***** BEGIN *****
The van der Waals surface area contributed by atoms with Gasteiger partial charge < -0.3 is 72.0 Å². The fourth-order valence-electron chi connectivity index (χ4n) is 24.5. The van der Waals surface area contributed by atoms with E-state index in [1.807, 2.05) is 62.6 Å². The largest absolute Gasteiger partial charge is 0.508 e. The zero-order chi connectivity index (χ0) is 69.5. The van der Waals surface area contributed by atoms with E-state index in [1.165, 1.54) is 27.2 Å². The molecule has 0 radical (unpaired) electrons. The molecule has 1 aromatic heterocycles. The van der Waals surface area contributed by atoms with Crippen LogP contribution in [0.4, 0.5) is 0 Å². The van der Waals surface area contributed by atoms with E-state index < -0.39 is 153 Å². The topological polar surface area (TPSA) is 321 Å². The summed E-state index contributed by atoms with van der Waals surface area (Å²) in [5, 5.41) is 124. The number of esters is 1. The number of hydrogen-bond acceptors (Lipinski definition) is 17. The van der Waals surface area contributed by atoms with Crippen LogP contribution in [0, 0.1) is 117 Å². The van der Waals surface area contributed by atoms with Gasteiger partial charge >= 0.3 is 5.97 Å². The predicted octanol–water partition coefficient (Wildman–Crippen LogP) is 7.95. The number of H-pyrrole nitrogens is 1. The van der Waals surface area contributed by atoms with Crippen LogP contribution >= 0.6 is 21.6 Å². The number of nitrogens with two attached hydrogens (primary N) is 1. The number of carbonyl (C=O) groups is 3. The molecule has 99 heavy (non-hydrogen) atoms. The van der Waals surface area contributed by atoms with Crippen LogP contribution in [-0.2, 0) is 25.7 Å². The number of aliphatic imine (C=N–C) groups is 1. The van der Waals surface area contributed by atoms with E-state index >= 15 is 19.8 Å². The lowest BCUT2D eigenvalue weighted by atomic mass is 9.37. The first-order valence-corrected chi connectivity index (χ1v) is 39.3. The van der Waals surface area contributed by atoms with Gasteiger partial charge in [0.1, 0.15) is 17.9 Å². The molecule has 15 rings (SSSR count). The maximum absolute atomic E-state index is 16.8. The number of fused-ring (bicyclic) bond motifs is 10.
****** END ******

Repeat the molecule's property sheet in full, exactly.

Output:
The van der Waals surface area contributed by atoms with Gasteiger partial charge < -0.3 is 72.0 Å². The fourth-order valence-electron chi connectivity index (χ4n) is 24.5. The van der Waals surface area contributed by atoms with E-state index in [1.807, 2.05) is 62.6 Å². The largest absolute Gasteiger partial charge is 0.508 e. The zero-order chi connectivity index (χ0) is 69.5. The van der Waals surface area contributed by atoms with E-state index in [1.165, 1.54) is 27.2 Å². The molecule has 0 radical (unpaired) electrons. The molecule has 1 aromatic heterocycles. The van der Waals surface area contributed by atoms with Crippen LogP contribution in [0.4, 0.5) is 0 Å². The van der Waals surface area contributed by atoms with E-state index < -0.39 is 153 Å². The topological polar surface area (TPSA) is 321 Å². The summed E-state index contributed by atoms with van der Waals surface area (Å²) in [5, 5.41) is 124. The number of esters is 1. The number of hydrogen-bond acceptors (Lipinski definition) is 17. The van der Waals surface area contributed by atoms with Crippen LogP contribution in [0, 0.1) is 117 Å². The van der Waals surface area contributed by atoms with Gasteiger partial charge >= 0.3 is 5.97 Å². The predicted octanol–water partition coefficient (Wildman–Crippen LogP) is 7.95. The number of H-pyrrole nitrogens is 1. The van der Waals surface area contributed by atoms with Crippen LogP contribution >= 0.6 is 21.6 Å². The number of nitrogens with two attached hydrogens (primary N) is 1. The number of carbonyl (C=O) groups is 3. The molecule has 99 heavy (non-hydrogen) atoms. The van der Waals surface area contributed by atoms with Crippen LogP contribution in [-0.2, 0) is 25.7 Å². The number of aliphatic imine (C=N–C) groups is 1. The van der Waals surface area contributed by atoms with E-state index >= 15 is 19.8 Å². The lowest BCUT2D eigenvalue weighted by atomic mass is 9.37. The first-order valence-corrected chi connectivity index (χ1v) is 39.3. The van der Waals surface area contributed by atoms with Gasteiger partial charge in [0.1, 0.15) is 17.9 Å². The molecule has 15 rings (SSSR count). The maximum absolute atomic E-state index is 16.8. The number of fused-ring (bicyclic) bond motifs is 10.